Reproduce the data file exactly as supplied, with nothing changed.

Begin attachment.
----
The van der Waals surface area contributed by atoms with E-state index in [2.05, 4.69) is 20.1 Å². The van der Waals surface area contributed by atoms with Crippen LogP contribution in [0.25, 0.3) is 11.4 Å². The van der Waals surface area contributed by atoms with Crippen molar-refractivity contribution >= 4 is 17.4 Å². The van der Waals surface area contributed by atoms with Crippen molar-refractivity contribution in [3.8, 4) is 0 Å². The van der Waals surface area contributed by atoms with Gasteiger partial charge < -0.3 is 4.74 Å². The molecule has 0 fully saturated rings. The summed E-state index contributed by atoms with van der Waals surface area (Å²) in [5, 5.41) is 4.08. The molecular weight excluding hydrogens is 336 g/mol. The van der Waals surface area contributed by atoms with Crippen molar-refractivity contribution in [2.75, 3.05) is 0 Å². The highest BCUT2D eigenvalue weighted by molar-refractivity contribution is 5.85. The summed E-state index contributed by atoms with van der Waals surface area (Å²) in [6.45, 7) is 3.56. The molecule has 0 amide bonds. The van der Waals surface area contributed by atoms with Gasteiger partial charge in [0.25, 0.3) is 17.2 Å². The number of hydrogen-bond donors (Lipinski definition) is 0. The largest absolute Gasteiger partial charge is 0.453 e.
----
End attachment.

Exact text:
The van der Waals surface area contributed by atoms with E-state index in [2.05, 4.69) is 20.1 Å². The van der Waals surface area contributed by atoms with Crippen LogP contribution in [0.25, 0.3) is 11.4 Å². The van der Waals surface area contributed by atoms with Crippen molar-refractivity contribution >= 4 is 17.4 Å². The van der Waals surface area contributed by atoms with Crippen molar-refractivity contribution in [3.8, 4) is 0 Å². The van der Waals surface area contributed by atoms with Gasteiger partial charge < -0.3 is 4.74 Å². The molecule has 0 fully saturated rings. The summed E-state index contributed by atoms with van der Waals surface area (Å²) in [5, 5.41) is 4.08. The molecular weight excluding hydrogens is 336 g/mol. The van der Waals surface area contributed by atoms with Crippen molar-refractivity contribution in [2.75, 3.05) is 0 Å². The highest BCUT2D eigenvalue weighted by molar-refractivity contribution is 5.85. The summed E-state index contributed by atoms with van der Waals surface area (Å²) in [6.45, 7) is 3.56. The molecule has 0 amide bonds. The van der Waals surface area contributed by atoms with Gasteiger partial charge in [0.25, 0.3) is 17.2 Å². The number of hydrogen-bond donors (Lipinski definition) is 0. The largest absolute Gasteiger partial charge is 0.453 e.